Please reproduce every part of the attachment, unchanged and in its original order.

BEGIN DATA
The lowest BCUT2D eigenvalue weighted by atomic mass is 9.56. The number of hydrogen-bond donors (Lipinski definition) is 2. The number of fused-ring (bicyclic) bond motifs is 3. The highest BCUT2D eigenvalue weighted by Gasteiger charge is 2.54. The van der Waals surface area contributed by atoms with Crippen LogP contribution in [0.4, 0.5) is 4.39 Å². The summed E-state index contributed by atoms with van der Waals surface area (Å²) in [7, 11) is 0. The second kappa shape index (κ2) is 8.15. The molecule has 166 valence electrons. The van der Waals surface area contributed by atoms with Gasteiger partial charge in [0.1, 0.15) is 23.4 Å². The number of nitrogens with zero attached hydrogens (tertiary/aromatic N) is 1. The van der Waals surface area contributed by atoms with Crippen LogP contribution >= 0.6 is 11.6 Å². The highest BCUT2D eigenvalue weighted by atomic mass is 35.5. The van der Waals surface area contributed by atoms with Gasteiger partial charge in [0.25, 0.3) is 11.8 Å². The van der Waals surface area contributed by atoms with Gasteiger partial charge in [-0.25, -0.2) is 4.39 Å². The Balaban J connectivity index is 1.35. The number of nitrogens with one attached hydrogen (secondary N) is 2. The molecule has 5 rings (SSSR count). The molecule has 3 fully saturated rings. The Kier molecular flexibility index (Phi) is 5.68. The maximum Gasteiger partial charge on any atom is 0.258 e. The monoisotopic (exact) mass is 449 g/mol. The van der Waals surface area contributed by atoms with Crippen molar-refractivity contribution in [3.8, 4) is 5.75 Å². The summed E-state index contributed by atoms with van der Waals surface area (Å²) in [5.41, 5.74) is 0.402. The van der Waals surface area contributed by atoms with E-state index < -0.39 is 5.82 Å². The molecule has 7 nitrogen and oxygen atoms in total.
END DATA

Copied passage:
The lowest BCUT2D eigenvalue weighted by atomic mass is 9.56. The number of hydrogen-bond donors (Lipinski definition) is 2. The number of fused-ring (bicyclic) bond motifs is 3. The highest BCUT2D eigenvalue weighted by Gasteiger charge is 2.54. The van der Waals surface area contributed by atoms with Crippen LogP contribution in [0.4, 0.5) is 4.39 Å². The summed E-state index contributed by atoms with van der Waals surface area (Å²) in [7, 11) is 0. The second kappa shape index (κ2) is 8.15. The molecule has 166 valence electrons. The van der Waals surface area contributed by atoms with Gasteiger partial charge in [0.1, 0.15) is 23.4 Å². The number of nitrogens with zero attached hydrogens (tertiary/aromatic N) is 1. The van der Waals surface area contributed by atoms with Crippen LogP contribution >= 0.6 is 11.6 Å². The highest BCUT2D eigenvalue weighted by atomic mass is 35.5. The van der Waals surface area contributed by atoms with Gasteiger partial charge in [0.25, 0.3) is 11.8 Å². The van der Waals surface area contributed by atoms with Gasteiger partial charge in [-0.25, -0.2) is 4.39 Å². The Balaban J connectivity index is 1.35. The number of nitrogens with one attached hydrogen (secondary N) is 2. The molecule has 5 rings (SSSR count). The molecule has 3 fully saturated rings. The Kier molecular flexibility index (Phi) is 5.68. The maximum Gasteiger partial charge on any atom is 0.258 e. The monoisotopic (exact) mass is 449 g/mol. The van der Waals surface area contributed by atoms with Crippen molar-refractivity contribution in [3.8, 4) is 5.75 Å². The summed E-state index contributed by atoms with van der Waals surface area (Å²) in [5.41, 5.74) is 0.402. The van der Waals surface area contributed by atoms with E-state index < -0.39 is 5.82 Å². The molecule has 7 nitrogen and oxygen atoms in total.